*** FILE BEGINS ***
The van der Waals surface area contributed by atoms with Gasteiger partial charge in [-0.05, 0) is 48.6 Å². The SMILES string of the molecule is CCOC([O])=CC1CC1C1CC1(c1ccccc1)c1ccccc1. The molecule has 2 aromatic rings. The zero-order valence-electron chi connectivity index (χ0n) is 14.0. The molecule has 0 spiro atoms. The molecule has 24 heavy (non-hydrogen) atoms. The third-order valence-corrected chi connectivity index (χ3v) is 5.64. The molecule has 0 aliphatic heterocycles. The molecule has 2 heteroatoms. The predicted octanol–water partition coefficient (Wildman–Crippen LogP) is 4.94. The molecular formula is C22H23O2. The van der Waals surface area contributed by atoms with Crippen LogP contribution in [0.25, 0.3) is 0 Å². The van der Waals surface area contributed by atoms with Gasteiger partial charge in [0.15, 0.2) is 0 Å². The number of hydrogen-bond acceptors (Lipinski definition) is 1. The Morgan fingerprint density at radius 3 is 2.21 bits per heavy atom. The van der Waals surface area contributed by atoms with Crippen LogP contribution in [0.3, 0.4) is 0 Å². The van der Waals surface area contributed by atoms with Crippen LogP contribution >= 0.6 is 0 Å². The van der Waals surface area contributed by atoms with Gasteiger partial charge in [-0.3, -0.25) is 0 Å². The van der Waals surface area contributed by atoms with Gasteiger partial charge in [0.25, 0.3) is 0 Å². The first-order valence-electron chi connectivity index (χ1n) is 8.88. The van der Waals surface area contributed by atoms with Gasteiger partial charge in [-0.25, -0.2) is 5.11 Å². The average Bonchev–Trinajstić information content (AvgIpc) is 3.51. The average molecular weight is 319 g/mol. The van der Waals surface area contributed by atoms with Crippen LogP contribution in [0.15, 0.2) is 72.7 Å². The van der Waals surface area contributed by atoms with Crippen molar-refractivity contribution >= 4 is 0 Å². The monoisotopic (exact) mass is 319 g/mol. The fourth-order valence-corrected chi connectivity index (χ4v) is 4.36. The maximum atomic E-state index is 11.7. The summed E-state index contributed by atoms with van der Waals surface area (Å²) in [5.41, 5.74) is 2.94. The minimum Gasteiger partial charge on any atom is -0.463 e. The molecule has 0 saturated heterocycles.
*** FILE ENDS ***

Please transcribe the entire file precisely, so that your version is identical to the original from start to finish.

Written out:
The van der Waals surface area contributed by atoms with Gasteiger partial charge in [-0.05, 0) is 48.6 Å². The SMILES string of the molecule is CCOC([O])=CC1CC1C1CC1(c1ccccc1)c1ccccc1. The molecule has 2 aromatic rings. The zero-order valence-electron chi connectivity index (χ0n) is 14.0. The molecule has 0 spiro atoms. The molecule has 24 heavy (non-hydrogen) atoms. The third-order valence-corrected chi connectivity index (χ3v) is 5.64. The molecule has 0 aliphatic heterocycles. The molecule has 2 heteroatoms. The predicted octanol–water partition coefficient (Wildman–Crippen LogP) is 4.94. The molecular formula is C22H23O2. The van der Waals surface area contributed by atoms with Crippen LogP contribution in [0.25, 0.3) is 0 Å². The van der Waals surface area contributed by atoms with Gasteiger partial charge in [0.15, 0.2) is 0 Å². The number of hydrogen-bond acceptors (Lipinski definition) is 1. The Morgan fingerprint density at radius 3 is 2.21 bits per heavy atom. The van der Waals surface area contributed by atoms with Crippen LogP contribution in [0.3, 0.4) is 0 Å². The van der Waals surface area contributed by atoms with Crippen LogP contribution >= 0.6 is 0 Å². The van der Waals surface area contributed by atoms with Gasteiger partial charge in [-0.3, -0.25) is 0 Å². The van der Waals surface area contributed by atoms with Gasteiger partial charge in [0.25, 0.3) is 0 Å². The first-order valence-electron chi connectivity index (χ1n) is 8.88. The van der Waals surface area contributed by atoms with Gasteiger partial charge in [-0.25, -0.2) is 5.11 Å². The average Bonchev–Trinajstić information content (AvgIpc) is 3.51. The average molecular weight is 319 g/mol. The van der Waals surface area contributed by atoms with Crippen LogP contribution in [0.15, 0.2) is 72.7 Å². The van der Waals surface area contributed by atoms with Crippen molar-refractivity contribution >= 4 is 0 Å². The monoisotopic (exact) mass is 319 g/mol. The fourth-order valence-corrected chi connectivity index (χ4v) is 4.36. The maximum atomic E-state index is 11.7. The summed E-state index contributed by atoms with van der Waals surface area (Å²) in [5.41, 5.74) is 2.94. The minimum Gasteiger partial charge on any atom is -0.463 e. The molecule has 0 saturated heterocycles.